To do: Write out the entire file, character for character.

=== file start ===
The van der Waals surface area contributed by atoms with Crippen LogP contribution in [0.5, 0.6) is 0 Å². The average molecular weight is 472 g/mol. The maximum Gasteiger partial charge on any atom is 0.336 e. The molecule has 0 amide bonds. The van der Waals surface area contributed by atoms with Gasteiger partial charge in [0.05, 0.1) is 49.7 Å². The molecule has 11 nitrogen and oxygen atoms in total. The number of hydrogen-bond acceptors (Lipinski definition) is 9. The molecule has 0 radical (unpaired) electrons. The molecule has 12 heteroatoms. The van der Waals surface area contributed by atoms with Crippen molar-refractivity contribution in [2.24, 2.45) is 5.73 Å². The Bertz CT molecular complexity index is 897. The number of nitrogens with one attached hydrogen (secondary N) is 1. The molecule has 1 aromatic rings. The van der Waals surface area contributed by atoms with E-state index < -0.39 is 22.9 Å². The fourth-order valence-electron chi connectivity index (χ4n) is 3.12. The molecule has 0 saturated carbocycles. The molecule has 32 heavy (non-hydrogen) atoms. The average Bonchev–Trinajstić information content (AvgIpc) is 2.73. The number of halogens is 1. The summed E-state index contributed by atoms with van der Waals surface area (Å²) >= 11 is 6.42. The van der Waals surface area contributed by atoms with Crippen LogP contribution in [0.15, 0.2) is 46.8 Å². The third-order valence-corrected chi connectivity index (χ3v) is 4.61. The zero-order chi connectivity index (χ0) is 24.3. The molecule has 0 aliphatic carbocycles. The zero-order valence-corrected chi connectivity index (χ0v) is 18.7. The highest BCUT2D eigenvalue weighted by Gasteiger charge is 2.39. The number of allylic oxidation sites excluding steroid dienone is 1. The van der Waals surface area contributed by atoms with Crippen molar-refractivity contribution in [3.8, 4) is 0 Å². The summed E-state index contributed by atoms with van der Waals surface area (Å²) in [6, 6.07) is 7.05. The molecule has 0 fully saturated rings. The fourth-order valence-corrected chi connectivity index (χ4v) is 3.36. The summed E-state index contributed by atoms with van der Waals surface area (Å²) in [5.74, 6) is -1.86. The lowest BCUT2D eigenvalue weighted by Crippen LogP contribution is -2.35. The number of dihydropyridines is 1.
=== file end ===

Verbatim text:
The van der Waals surface area contributed by atoms with Crippen LogP contribution in [0.5, 0.6) is 0 Å². The average molecular weight is 472 g/mol. The maximum Gasteiger partial charge on any atom is 0.336 e. The molecule has 0 amide bonds. The van der Waals surface area contributed by atoms with Gasteiger partial charge in [0.05, 0.1) is 49.7 Å². The molecule has 11 nitrogen and oxygen atoms in total. The number of hydrogen-bond acceptors (Lipinski definition) is 9. The molecule has 0 radical (unpaired) electrons. The molecule has 12 heteroatoms. The van der Waals surface area contributed by atoms with Crippen molar-refractivity contribution in [2.24, 2.45) is 5.73 Å². The Bertz CT molecular complexity index is 897. The number of nitrogens with one attached hydrogen (secondary N) is 1. The molecule has 1 aromatic rings. The van der Waals surface area contributed by atoms with E-state index < -0.39 is 22.9 Å². The fourth-order valence-electron chi connectivity index (χ4n) is 3.12. The molecule has 0 saturated carbocycles. The molecule has 32 heavy (non-hydrogen) atoms. The average Bonchev–Trinajstić information content (AvgIpc) is 2.73. The number of halogens is 1. The summed E-state index contributed by atoms with van der Waals surface area (Å²) >= 11 is 6.42. The van der Waals surface area contributed by atoms with Crippen LogP contribution in [0.15, 0.2) is 46.8 Å². The third-order valence-corrected chi connectivity index (χ3v) is 4.61. The zero-order chi connectivity index (χ0) is 24.3. The molecule has 0 aliphatic carbocycles. The zero-order valence-corrected chi connectivity index (χ0v) is 18.7. The highest BCUT2D eigenvalue weighted by Gasteiger charge is 2.39. The number of allylic oxidation sites excluding steroid dienone is 1. The van der Waals surface area contributed by atoms with Crippen molar-refractivity contribution in [3.8, 4) is 0 Å². The summed E-state index contributed by atoms with van der Waals surface area (Å²) in [6, 6.07) is 7.05. The molecule has 0 fully saturated rings. The fourth-order valence-corrected chi connectivity index (χ4v) is 3.36. The summed E-state index contributed by atoms with van der Waals surface area (Å²) in [5.74, 6) is -1.86. The lowest BCUT2D eigenvalue weighted by Crippen LogP contribution is -2.35. The number of dihydropyridines is 1.